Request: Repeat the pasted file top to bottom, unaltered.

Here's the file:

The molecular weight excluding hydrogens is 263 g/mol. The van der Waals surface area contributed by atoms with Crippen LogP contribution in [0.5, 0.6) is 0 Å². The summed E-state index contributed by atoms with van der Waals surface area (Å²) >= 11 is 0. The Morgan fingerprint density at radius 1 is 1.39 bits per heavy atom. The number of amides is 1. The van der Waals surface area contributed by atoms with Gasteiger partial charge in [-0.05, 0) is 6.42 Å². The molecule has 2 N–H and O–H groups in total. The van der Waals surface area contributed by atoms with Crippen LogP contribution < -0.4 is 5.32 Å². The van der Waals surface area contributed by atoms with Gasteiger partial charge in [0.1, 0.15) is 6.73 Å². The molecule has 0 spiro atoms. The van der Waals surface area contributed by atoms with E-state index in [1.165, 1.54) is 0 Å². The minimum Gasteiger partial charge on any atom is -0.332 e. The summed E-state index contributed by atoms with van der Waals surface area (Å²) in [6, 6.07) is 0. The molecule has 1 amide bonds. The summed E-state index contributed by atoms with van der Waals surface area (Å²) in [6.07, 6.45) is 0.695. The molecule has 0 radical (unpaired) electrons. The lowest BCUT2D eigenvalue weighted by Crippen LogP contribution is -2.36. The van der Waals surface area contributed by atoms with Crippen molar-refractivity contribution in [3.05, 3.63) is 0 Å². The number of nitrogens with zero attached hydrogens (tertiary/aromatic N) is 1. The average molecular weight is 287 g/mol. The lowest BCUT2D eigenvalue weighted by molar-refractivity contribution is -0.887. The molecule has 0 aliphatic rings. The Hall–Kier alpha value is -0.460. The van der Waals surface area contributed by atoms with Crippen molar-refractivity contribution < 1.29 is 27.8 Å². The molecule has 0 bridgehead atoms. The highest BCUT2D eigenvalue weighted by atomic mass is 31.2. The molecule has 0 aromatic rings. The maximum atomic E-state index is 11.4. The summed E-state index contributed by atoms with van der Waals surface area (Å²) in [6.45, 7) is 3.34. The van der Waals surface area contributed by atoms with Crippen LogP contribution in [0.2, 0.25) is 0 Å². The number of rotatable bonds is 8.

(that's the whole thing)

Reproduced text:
The molecular weight excluding hydrogens is 263 g/mol. The van der Waals surface area contributed by atoms with Crippen LogP contribution in [0.5, 0.6) is 0 Å². The summed E-state index contributed by atoms with van der Waals surface area (Å²) >= 11 is 0. The Morgan fingerprint density at radius 1 is 1.39 bits per heavy atom. The number of amides is 1. The van der Waals surface area contributed by atoms with Gasteiger partial charge in [-0.05, 0) is 6.42 Å². The molecule has 2 N–H and O–H groups in total. The van der Waals surface area contributed by atoms with Crippen LogP contribution < -0.4 is 5.32 Å². The van der Waals surface area contributed by atoms with Gasteiger partial charge in [0.1, 0.15) is 6.73 Å². The molecule has 0 spiro atoms. The van der Waals surface area contributed by atoms with E-state index in [1.165, 1.54) is 0 Å². The minimum Gasteiger partial charge on any atom is -0.332 e. The summed E-state index contributed by atoms with van der Waals surface area (Å²) in [6, 6.07) is 0. The molecule has 1 amide bonds. The summed E-state index contributed by atoms with van der Waals surface area (Å²) in [6.07, 6.45) is 0.695. The molecule has 0 radical (unpaired) electrons. The lowest BCUT2D eigenvalue weighted by Crippen LogP contribution is -2.36. The van der Waals surface area contributed by atoms with Crippen molar-refractivity contribution in [3.05, 3.63) is 0 Å². The number of nitrogens with zero attached hydrogens (tertiary/aromatic N) is 1. The average molecular weight is 287 g/mol. The lowest BCUT2D eigenvalue weighted by molar-refractivity contribution is -0.887. The molecule has 0 aliphatic rings. The Hall–Kier alpha value is -0.460. The van der Waals surface area contributed by atoms with Crippen molar-refractivity contribution < 1.29 is 27.8 Å². The molecule has 0 bridgehead atoms. The highest BCUT2D eigenvalue weighted by atomic mass is 31.2. The molecule has 0 aromatic rings. The maximum atomic E-state index is 11.4. The summed E-state index contributed by atoms with van der Waals surface area (Å²) in [6.45, 7) is 3.34. The van der Waals surface area contributed by atoms with Crippen LogP contribution in [0.2, 0.25) is 0 Å². The number of rotatable bonds is 8.